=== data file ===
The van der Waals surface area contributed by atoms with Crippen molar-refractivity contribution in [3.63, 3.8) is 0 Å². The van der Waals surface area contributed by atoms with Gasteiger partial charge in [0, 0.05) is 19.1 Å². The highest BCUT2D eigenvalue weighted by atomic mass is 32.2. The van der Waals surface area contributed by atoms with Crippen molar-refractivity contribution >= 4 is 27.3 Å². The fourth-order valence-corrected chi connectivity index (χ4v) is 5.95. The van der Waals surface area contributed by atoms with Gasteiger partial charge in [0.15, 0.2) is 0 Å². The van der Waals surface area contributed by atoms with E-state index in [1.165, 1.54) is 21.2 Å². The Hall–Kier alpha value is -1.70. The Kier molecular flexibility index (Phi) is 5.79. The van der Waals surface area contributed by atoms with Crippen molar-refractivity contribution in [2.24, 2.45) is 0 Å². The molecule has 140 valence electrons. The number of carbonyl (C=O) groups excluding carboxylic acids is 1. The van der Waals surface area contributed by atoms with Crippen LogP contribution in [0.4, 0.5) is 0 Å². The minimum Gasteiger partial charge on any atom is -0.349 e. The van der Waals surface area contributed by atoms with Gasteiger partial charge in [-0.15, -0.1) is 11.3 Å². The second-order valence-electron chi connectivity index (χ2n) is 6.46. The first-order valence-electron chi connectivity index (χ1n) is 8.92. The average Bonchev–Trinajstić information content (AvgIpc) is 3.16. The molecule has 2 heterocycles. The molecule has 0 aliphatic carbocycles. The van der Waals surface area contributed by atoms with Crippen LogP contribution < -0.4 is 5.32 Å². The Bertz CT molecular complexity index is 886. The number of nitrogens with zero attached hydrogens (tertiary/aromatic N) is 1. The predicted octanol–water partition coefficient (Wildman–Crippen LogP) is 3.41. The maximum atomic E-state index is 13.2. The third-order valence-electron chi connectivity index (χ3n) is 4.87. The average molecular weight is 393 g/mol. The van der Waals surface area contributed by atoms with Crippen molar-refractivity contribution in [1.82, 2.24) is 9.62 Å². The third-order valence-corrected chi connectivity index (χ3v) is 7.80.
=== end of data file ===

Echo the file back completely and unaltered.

The van der Waals surface area contributed by atoms with Crippen molar-refractivity contribution in [3.63, 3.8) is 0 Å². The van der Waals surface area contributed by atoms with Gasteiger partial charge in [0, 0.05) is 19.1 Å². The highest BCUT2D eigenvalue weighted by atomic mass is 32.2. The van der Waals surface area contributed by atoms with Crippen molar-refractivity contribution >= 4 is 27.3 Å². The fourth-order valence-corrected chi connectivity index (χ4v) is 5.95. The van der Waals surface area contributed by atoms with Gasteiger partial charge in [0.15, 0.2) is 0 Å². The van der Waals surface area contributed by atoms with E-state index in [1.165, 1.54) is 21.2 Å². The Hall–Kier alpha value is -1.70. The Kier molecular flexibility index (Phi) is 5.79. The van der Waals surface area contributed by atoms with Crippen molar-refractivity contribution in [2.24, 2.45) is 0 Å². The molecule has 140 valence electrons. The number of carbonyl (C=O) groups excluding carboxylic acids is 1. The van der Waals surface area contributed by atoms with Crippen LogP contribution in [0.4, 0.5) is 0 Å². The minimum Gasteiger partial charge on any atom is -0.349 e. The van der Waals surface area contributed by atoms with Gasteiger partial charge in [-0.15, -0.1) is 11.3 Å². The second-order valence-electron chi connectivity index (χ2n) is 6.46. The first-order valence-electron chi connectivity index (χ1n) is 8.92. The average Bonchev–Trinajstić information content (AvgIpc) is 3.16. The molecule has 2 heterocycles. The molecule has 0 aliphatic carbocycles. The van der Waals surface area contributed by atoms with Crippen LogP contribution < -0.4 is 5.32 Å². The Bertz CT molecular complexity index is 886. The number of nitrogens with zero attached hydrogens (tertiary/aromatic N) is 1. The predicted octanol–water partition coefficient (Wildman–Crippen LogP) is 3.41. The maximum atomic E-state index is 13.2. The third-order valence-electron chi connectivity index (χ3n) is 4.87. The average molecular weight is 393 g/mol. The van der Waals surface area contributed by atoms with Crippen molar-refractivity contribution in [1.82, 2.24) is 9.62 Å². The third-order valence-corrected chi connectivity index (χ3v) is 7.80.